CD Review: Faber’s Pain Don’t Hurt
While watching the 2013 Rock & Roll Hall of Fame Ceremony, I heard a fascinating quote during a videotaped package played before Randy Newman’s induction. In it, the notoriously acerbic singer-songwriter bemoans the fact that rock music takes itself far too seriously. And now here I am a week later listening to Rhode Island rock band Faber’s new CD, Pain Don’t Hurt, and I’m thinking to myself, “No one is ever gonna accuse these guys of that!” Any band whose biography accounts how “[Faber's] display of alternative rock riffs and references to 80s movies pleases their four loyal members of the Faber Army …” clearly has their collective tongue planted firmly in cheek.
If you’re not familiar with the musical juggernaut that is Faber, they can best be described as a cross between Green Day, The Vapors, and Zamfir: Master of the Pan Flute (ok, not so much the latter, but I thought the boys would appreciate the reference). Their quirky brand of three chord rock won’t be causing Emerson, Lake and Palmer to lose any sleep tonight. But that said, there is something extremely satisfying about their unabashed lack of pretense. And that’s not a bad thing at all!
Faber consists of Dave Calkins (lead singer and guitarist), Sean DeLong (bass), Matt King (another guitarist) and Artie Tefft (drums). A quick glance at their promotional photos tells me these guys are anything but wide-eyed kids attempting their first stab at big time rock & roll. They’ve clearly been around the block and unless I’ve completely misinterpreted their music, they know exactly what they’re doing and are having a blast doing it! Hell, one of them is wearing leather chaps for f@#ksakes! The prosecution rests, Your Honor….
Pain Don’t Hurt consists of 12 catchy tunes whose genius lies not in the often-adequate instrumentation, but rather in the lyrics. One such example is “Some Strange,” a three-minute litany of every bad pick-up line known to man. Although I’m inclined to just reprint the entire set of lyrics, here’s a select few. “Do you have a Band-Aid? I scraped my knee falling for you. / I am not a genie, but I can make your dreams come true. / Was that just an earthquake, or did you just rock my world? / Do you know CPR, because you take my breath away?” Fair warning ladies, I’ll be using a few of those lines myself this weekend.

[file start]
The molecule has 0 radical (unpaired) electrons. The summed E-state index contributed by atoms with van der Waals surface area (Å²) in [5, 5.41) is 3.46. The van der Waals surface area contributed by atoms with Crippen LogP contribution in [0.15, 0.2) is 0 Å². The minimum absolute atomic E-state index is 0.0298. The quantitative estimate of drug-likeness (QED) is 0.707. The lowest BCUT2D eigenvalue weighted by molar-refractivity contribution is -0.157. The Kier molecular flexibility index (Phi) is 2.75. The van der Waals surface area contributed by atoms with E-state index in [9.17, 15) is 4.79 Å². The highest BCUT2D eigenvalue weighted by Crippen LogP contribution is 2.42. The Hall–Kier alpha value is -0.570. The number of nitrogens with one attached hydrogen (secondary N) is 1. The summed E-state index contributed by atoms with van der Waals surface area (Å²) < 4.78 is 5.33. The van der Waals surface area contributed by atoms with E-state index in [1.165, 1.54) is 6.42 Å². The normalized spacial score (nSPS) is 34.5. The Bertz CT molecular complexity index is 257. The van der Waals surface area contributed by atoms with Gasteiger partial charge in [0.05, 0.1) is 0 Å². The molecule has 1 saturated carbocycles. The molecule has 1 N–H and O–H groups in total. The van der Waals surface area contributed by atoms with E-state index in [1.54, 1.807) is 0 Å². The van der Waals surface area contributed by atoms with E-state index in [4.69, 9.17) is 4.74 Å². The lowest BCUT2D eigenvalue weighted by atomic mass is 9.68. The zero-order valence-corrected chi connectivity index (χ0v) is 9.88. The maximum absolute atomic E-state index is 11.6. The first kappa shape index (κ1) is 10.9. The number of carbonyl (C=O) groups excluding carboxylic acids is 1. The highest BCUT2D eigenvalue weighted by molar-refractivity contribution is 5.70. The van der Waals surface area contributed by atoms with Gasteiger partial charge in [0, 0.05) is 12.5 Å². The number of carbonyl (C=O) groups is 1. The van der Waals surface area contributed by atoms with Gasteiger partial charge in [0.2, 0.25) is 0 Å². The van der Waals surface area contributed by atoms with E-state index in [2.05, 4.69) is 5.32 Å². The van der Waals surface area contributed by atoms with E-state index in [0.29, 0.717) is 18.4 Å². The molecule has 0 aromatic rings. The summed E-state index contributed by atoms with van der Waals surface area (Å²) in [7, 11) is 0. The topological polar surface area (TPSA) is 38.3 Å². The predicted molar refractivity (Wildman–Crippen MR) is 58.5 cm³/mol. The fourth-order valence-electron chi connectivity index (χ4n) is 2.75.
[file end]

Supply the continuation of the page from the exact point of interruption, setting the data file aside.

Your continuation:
“Let Me Know” is a perfect example of Faber’s minimalistic, yet extremely effective, approach to songwriting. Three chords – CHECK! Repetitive refrain of “Let me know, let me know, let me know how you feel” – CHECK! A classic mid-70s-style Who ending that could be mistaken for a train set falling down a flight of stairs – CHECK! It’s only rock & roll, but I do like it.
Clearly these guys are not a studio act by any stretch. Faber’s music is quintessential live fodder, meant to be absorbed through a heaving cloud of humidity, sweat and sound that only a bilgy club venue can provide. Granted, some of the material falls under the “It’s so bad, it’s good!” banner, but by and large, Faber is exactly what much of the alternative audiences today crave – three chords and three minutes of unpretentious rock. Faber made me smile today, and that’s more than Justin Bieber has ever done for me, dammit. Who could ask for anything more?